I've been following Apple forever, about as long as the OP and I understand very well what happened - Apple is fully in its element with these personalized computing appliances. This is what they always wanted to build, only the tech wasn't there. This is what they wanted to build when they built the first Mac in 1984. Now the tech is here, and the genius of Steve Jobs has assembled a team of super heroes who can pull it off. Particularly Tim Cook. Jobs has given him a mission, and he is responsible for Apple's insane cash pile, and for its execution prowess. Without Tim Cook, Apple would still be a bit player. Because having the best products in the world doesn't help if you don't (A) make money off them and (B) make a lot of them. That's why Cook is CEO.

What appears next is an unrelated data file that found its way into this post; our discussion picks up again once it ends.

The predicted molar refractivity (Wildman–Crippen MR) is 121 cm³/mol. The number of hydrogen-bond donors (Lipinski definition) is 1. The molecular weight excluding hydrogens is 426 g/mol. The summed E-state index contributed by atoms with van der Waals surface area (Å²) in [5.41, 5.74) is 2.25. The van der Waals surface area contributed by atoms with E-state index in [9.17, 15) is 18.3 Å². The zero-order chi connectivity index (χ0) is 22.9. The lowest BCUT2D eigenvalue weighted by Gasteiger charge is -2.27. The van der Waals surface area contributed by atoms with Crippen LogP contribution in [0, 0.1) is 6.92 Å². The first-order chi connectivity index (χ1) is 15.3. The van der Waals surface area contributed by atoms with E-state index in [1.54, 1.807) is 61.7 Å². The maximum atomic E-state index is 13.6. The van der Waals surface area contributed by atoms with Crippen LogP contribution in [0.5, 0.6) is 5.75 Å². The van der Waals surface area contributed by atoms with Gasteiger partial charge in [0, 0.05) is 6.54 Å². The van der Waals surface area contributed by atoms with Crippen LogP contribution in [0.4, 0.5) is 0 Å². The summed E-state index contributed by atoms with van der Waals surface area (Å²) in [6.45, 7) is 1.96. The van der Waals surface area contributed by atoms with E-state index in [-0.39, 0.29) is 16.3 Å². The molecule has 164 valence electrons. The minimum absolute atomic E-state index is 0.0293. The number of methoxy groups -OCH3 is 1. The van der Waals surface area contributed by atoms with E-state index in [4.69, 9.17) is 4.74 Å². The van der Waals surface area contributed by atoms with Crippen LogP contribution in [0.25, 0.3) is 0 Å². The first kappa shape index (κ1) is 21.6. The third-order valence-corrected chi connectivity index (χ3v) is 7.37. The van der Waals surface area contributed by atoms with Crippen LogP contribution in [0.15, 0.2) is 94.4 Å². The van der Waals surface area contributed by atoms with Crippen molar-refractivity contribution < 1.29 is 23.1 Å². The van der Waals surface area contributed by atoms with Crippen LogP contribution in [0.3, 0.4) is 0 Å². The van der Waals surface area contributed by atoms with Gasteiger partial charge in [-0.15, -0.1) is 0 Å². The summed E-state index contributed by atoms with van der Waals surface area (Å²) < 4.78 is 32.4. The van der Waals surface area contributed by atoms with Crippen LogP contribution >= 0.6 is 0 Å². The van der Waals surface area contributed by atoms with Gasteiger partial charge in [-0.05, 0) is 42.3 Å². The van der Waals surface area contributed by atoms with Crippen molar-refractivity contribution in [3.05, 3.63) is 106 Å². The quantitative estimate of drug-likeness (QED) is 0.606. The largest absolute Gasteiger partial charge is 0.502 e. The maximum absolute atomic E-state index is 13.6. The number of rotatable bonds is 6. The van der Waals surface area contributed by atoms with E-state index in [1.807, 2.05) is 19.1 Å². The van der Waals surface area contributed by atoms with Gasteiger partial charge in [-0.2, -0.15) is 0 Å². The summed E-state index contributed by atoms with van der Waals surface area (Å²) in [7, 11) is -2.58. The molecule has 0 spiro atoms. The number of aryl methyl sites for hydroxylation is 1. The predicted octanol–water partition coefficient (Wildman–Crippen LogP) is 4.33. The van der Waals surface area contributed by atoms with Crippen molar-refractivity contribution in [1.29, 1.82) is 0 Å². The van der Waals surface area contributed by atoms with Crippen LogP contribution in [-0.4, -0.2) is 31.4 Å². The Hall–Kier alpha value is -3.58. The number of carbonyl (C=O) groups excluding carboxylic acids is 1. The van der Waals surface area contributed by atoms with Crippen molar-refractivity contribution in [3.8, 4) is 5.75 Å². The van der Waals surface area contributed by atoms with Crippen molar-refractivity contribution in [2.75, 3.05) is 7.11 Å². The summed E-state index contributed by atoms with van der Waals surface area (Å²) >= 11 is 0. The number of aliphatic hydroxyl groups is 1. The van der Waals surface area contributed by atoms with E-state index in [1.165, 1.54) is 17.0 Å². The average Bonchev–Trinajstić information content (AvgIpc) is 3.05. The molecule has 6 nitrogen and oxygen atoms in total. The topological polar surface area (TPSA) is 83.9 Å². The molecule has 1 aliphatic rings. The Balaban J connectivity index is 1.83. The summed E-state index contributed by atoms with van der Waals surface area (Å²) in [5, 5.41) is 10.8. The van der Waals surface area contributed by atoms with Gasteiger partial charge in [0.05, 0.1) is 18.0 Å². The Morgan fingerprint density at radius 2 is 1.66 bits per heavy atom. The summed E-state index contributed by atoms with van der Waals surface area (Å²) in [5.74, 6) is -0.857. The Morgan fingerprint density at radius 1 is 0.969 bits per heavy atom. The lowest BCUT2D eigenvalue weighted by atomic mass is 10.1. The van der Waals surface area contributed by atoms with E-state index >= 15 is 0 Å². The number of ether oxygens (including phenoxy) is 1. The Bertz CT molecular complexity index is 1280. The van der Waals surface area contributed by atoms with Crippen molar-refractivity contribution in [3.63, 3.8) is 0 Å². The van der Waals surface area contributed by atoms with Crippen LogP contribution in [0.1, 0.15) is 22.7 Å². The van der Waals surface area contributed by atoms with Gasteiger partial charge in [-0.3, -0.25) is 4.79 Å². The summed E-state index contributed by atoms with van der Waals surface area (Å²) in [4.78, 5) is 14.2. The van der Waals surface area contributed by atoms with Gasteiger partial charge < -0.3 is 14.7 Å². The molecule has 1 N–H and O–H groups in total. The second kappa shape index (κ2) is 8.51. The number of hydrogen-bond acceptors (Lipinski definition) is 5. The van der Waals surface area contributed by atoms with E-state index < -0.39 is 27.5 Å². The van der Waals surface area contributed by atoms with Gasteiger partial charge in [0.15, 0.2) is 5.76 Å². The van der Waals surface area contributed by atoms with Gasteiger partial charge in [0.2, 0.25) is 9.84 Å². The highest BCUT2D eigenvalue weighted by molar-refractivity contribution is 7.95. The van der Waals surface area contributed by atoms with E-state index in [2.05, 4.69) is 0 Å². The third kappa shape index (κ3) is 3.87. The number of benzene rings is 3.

If you feel that way, then why do you listen to them? Just to give you a word of caution. When Apple did that HUGE run up and Munster was saying it was going to go to $1000. Remember that? There was one analyst that said it was going to drop to $400, I wanted to believe Munster, but what happened was that the stock took a nosedive and went down to $400. Lesson learned. One analyst can NOT always be deemed an Apple hater just because he was cautioning that it was going to go down to $400, when Munster gets a LOT more press than this one particular analyst. In the end Munster was DEAD wrong because he was basing is assumptions on iWatches, SmartTVs, etc. back when those rumors first started. Now, I see the iWatches as a potential means for taking up the slack of the iPods since they are almost dead in sales. So I don't really see the iWatches as a HUGE contribution to the profits when they hit the streets. I would see a refreshing of their iPods if they went to 24 bit and iTunes as way to make the iWatches a better addition, but right now, I see the iWatches as only going to take up some of the iPod slack that's been created by the lack of product advancements.